WACO (July 12, 2012)—The Waco City Council voted Tuesday night to approve the recommendation of Waco’s downtown Tax Increment Financing Zone No. 1 to pump $35 million into Baylor University’s $250 million on-campus football stadium project.
The money would go toward infrastructure improvements including roads, power lines, sewer lines and a public marina, as well as a pedestrian bridge over the Brazos River, connecting the main campus with the facility.
Baylor’s Board of Regents is scheduled to take a final vote on whether to approve the stadium this week.
Baylor President, Ken Starr spoke to the council Tuesday, stressing the need for the money.
He also said the project would not be "economically feasible" for the university without the city's support.
One concern among some members of the council, though, is that the stadium be available to rent for residents and organizations outside the Baylor community.
"This is truly going to be a community complex and Baylor stadium. So I think everybody is going to be very happy with the many uses of this complex,” Starr said.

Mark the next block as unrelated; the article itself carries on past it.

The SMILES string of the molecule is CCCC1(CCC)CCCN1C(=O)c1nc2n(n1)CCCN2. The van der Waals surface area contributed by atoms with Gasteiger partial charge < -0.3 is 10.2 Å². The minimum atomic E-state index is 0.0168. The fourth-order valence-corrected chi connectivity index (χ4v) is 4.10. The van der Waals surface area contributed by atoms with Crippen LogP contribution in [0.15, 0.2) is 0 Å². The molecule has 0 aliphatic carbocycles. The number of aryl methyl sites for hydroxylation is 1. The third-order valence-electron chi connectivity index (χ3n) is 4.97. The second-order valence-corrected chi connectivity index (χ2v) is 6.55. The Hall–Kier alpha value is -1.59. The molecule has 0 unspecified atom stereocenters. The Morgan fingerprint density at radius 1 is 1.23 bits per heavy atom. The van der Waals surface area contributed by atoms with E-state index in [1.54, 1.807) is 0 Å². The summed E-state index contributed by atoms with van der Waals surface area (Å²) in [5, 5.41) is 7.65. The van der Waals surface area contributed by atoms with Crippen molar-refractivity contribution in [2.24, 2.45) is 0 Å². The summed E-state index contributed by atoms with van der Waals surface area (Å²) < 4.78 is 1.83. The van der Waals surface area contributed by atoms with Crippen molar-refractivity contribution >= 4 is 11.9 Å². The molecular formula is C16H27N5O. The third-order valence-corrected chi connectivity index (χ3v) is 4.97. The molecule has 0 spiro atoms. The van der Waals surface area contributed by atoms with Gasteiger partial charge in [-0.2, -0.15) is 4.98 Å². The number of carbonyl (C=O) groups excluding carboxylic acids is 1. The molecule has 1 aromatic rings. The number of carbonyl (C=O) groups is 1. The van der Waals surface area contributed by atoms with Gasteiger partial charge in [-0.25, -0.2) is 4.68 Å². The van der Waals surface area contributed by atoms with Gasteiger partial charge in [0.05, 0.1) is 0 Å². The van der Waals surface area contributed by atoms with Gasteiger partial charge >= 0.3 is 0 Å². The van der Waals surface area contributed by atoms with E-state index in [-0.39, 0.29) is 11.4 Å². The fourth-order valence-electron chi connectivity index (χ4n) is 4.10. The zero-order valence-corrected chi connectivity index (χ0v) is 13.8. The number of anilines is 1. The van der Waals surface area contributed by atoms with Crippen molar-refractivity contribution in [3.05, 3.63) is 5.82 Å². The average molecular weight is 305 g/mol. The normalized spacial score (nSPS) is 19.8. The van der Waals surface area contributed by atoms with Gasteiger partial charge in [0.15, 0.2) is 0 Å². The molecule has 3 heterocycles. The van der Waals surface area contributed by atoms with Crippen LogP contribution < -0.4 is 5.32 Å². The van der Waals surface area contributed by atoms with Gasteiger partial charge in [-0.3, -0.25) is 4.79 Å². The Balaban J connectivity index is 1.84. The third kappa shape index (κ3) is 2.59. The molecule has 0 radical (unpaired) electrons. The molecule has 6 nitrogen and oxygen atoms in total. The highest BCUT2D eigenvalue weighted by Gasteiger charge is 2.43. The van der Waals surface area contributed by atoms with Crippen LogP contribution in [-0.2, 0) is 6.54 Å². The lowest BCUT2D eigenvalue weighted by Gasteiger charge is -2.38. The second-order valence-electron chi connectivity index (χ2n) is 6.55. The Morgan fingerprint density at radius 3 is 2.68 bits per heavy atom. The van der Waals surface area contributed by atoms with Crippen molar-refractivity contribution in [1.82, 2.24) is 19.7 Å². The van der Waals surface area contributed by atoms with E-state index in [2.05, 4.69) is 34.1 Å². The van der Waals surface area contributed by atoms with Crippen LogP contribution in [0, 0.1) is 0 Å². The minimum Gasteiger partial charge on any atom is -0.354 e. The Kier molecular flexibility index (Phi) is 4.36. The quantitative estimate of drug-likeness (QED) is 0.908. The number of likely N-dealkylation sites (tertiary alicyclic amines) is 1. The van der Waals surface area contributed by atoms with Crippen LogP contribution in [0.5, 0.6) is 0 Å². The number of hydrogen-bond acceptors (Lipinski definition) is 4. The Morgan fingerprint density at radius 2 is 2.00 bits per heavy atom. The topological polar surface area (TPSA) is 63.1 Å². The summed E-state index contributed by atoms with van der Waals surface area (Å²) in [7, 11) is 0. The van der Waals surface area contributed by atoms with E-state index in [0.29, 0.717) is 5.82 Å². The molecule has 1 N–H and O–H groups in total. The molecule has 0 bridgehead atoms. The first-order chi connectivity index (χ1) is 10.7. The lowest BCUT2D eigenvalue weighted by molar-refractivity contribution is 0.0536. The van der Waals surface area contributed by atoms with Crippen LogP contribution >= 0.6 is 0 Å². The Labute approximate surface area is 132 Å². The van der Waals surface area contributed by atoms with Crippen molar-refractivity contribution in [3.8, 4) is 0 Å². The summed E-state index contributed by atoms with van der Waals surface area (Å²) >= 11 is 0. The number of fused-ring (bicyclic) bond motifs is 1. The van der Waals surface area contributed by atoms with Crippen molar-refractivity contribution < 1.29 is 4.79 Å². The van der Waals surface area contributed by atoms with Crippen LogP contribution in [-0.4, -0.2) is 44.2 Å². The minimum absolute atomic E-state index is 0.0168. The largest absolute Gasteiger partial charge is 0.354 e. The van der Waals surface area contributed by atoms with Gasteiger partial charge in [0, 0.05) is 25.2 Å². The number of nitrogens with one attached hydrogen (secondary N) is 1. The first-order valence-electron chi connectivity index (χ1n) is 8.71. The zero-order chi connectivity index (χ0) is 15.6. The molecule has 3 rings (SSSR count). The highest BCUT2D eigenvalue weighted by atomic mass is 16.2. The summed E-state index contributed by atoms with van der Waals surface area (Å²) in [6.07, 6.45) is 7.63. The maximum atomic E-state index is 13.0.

There are other facilities on the Baylor campus open to the public such as the Ferrell Center and Waco Hall.
The city built and donated the building in 1930 to ensure the university would stay in Waco.
A similar presumption even back then was that the building would be open to city organizations.
While a number of community events are hosted on campus, they must be in line with the school's moral code.
That includes no profanity, no sexual gestures, no alcohol sales, and someone affiliated with the school must sponsor the events.
Like other Baylor facilities, the new complex is expected to be accessible for organizations to rent, which are not affiliated with the university.
However, some argue even those venues are not always available.
We're full pretty much. I mean, I think we operate- have something in the space 260 days a year and a lot of those other times are weekends or summers,” Waco Hall Facility Manager Joshua Gilliam said.
Officials say, since the city and the school will both fund the project, they will both decide who gets access and who does not.
" We haven't reached any decision with the city in terms of the governance and so forth. So we'll cross that bridge,” Starr said.
The council will take a second and final vote in two weeks.